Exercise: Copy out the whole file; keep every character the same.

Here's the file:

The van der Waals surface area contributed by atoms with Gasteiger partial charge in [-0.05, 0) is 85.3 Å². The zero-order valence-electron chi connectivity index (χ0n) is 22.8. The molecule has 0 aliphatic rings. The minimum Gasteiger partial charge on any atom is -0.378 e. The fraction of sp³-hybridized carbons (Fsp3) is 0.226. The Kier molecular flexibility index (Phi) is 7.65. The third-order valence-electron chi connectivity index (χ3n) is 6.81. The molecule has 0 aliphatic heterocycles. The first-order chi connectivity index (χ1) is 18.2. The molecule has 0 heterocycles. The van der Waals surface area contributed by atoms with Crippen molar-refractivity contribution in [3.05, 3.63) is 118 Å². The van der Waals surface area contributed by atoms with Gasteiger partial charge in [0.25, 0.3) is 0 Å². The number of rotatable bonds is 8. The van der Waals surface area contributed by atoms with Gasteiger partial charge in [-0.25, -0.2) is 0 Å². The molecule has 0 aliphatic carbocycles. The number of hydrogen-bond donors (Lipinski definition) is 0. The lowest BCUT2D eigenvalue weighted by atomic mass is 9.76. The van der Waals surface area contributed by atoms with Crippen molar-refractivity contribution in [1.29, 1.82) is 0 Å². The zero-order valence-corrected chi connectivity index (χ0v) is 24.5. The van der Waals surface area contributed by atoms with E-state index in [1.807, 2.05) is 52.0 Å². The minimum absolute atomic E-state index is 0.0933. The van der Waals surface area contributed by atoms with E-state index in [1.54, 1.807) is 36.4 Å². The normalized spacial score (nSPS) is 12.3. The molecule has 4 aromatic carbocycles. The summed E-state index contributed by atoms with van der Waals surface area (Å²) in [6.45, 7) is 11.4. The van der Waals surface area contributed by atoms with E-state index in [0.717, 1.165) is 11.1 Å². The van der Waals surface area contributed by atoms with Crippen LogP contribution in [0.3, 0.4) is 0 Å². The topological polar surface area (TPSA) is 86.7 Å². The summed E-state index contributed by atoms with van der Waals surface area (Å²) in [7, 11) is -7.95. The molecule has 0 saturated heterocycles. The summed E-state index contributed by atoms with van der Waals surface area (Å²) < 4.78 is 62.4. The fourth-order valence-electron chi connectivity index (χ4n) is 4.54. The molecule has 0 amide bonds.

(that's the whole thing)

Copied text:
The van der Waals surface area contributed by atoms with Gasteiger partial charge in [-0.05, 0) is 85.3 Å². The zero-order valence-electron chi connectivity index (χ0n) is 22.8. The molecule has 0 aliphatic rings. The minimum Gasteiger partial charge on any atom is -0.378 e. The fraction of sp³-hybridized carbons (Fsp3) is 0.226. The Kier molecular flexibility index (Phi) is 7.65. The third-order valence-electron chi connectivity index (χ3n) is 6.81. The molecule has 0 aliphatic heterocycles. The first-order chi connectivity index (χ1) is 18.2. The molecule has 0 heterocycles. The van der Waals surface area contributed by atoms with Crippen molar-refractivity contribution in [3.05, 3.63) is 118 Å². The van der Waals surface area contributed by atoms with Gasteiger partial charge in [0.25, 0.3) is 0 Å². The number of rotatable bonds is 8. The van der Waals surface area contributed by atoms with Gasteiger partial charge in [-0.25, -0.2) is 0 Å². The molecule has 0 aliphatic carbocycles. The number of hydrogen-bond donors (Lipinski definition) is 0. The lowest BCUT2D eigenvalue weighted by atomic mass is 9.76. The van der Waals surface area contributed by atoms with Crippen molar-refractivity contribution in [1.29, 1.82) is 0 Å². The zero-order valence-corrected chi connectivity index (χ0v) is 24.5. The van der Waals surface area contributed by atoms with E-state index in [1.807, 2.05) is 52.0 Å². The minimum absolute atomic E-state index is 0.0933. The van der Waals surface area contributed by atoms with E-state index in [1.54, 1.807) is 36.4 Å². The normalized spacial score (nSPS) is 12.3. The molecule has 4 aromatic carbocycles. The summed E-state index contributed by atoms with van der Waals surface area (Å²) in [6.45, 7) is 11.4. The van der Waals surface area contributed by atoms with E-state index in [0.717, 1.165) is 11.1 Å². The van der Waals surface area contributed by atoms with Crippen LogP contribution in [0.3, 0.4) is 0 Å². The topological polar surface area (TPSA) is 86.7 Å². The summed E-state index contributed by atoms with van der Waals surface area (Å²) in [7, 11) is -7.95. The molecule has 0 saturated heterocycles. The summed E-state index contributed by atoms with van der Waals surface area (Å²) < 4.78 is 62.4. The fourth-order valence-electron chi connectivity index (χ4n) is 4.54. The molecule has 0 amide bonds.